Is the credit crunch affecting the “real economy”
Posted by markharrison on October 14, 2008
One of the things I learnt from Nassim Taleb is to not particularly bother about keeping up to date with every piece of noise that goes on in the media, but wait until conversations are filtered. Taleb reccomends parties as a good solution – once subjects are being talked about there, they have probably become mainstream enough to affect markets.
Well, at a party last week (OK, technically a committee meeting for the trustees of a local charity) the subject turned to the credit crunch. One of my friends – Penny – is a stock market pro, and expressed the view that, actually, the credit crunch is really only affecting those who work in the finance industry, and while the media are heavily reporting it, it isn’t really affecting those “in the real world.”
So, I’ve done an incredibly unrigorous straw poll of my friends.
- Susan, early 40s, recently divorced mother bringing up young child and hoping to go back to University next year. Now renting, paid for by Local Housing Allowance. Next to no practical impact.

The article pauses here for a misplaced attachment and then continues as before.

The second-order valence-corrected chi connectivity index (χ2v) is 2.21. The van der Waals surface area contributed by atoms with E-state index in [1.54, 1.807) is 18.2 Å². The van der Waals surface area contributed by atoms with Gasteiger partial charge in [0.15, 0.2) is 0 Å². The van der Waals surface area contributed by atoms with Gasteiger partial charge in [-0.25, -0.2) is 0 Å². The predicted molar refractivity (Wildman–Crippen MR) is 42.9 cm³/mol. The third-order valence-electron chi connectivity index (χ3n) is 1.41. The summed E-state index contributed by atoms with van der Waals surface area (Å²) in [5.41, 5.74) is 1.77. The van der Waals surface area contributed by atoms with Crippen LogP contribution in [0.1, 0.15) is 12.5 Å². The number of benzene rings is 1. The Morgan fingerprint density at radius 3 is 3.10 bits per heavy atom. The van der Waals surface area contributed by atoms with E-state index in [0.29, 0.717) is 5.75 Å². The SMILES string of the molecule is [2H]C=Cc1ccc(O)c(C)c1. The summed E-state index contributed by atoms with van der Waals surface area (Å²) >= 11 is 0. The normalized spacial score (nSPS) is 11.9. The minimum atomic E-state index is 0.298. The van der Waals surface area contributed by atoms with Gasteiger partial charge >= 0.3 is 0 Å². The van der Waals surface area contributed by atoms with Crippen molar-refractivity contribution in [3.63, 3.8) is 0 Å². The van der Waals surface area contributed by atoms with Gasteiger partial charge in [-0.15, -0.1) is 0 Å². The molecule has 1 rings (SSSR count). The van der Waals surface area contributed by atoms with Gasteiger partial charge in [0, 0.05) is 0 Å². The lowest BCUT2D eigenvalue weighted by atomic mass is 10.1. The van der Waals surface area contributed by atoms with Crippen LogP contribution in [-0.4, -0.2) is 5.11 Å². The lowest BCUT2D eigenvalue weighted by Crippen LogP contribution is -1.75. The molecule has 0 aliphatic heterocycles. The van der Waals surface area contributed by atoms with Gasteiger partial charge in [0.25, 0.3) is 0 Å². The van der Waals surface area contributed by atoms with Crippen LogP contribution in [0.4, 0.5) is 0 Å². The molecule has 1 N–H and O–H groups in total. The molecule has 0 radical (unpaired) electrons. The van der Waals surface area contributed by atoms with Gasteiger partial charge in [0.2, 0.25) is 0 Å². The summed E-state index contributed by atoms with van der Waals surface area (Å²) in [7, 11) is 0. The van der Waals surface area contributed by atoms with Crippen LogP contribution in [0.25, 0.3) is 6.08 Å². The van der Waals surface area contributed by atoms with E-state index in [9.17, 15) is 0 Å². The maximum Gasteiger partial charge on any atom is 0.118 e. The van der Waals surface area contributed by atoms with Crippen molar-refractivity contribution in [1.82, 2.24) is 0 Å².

- Mike, late 30s, runs an IT consultancy. Working with leisure company on the planning of a multi-million pound IT project. Real danger that the project will be shelved for 2 years since the company’s owner was considering a bond issue to pay for it (to improve cashflow), and that issue no longer looks viable. Impact on Mike personally – about £70k over the next year.
- Simone and Nigel, late 40s, landlords. Had to refinance their portfolio putting BACK about £80k worth of equity this year. Fortunately, they have cash reserves that meant they could afford to do that easily, but the days of refinancing to take money OUT aren’t currently with us.
- Umesh, early 30s, network manager for a high-street name large company. Recently had to take “grade reduction” and pay cut, along with the rest of the department he works in, as part of the company’s cost-reduction excercise. The job market is currently sufficiently poor that he accepted it rather than leave.
- Liz, late 30s, office manager. Was made redundant by a publishing company late last year because of cash-flow problems related to sales of non-fiction books.
- Chris, early 50s, property developer / financier. Currently owed about £100k by a joint venture partner after a deal went south. The JV partner – an established industry pro – has, on paper, several million pound worth of equity, but nothing like £100k in cash at the moment
[Some names have been changed to protect identities.]
Now, I concede that not all of these are directly related to the credit crunch – Liz and Umesh might be better pinned on overall cost-savings maybe caused by an economic downturn – and the nearer you get to the property or finance industries, the more you’re affected… but Mike in particular commented that he’d never been affected by a client’s ability to raise capital before this year!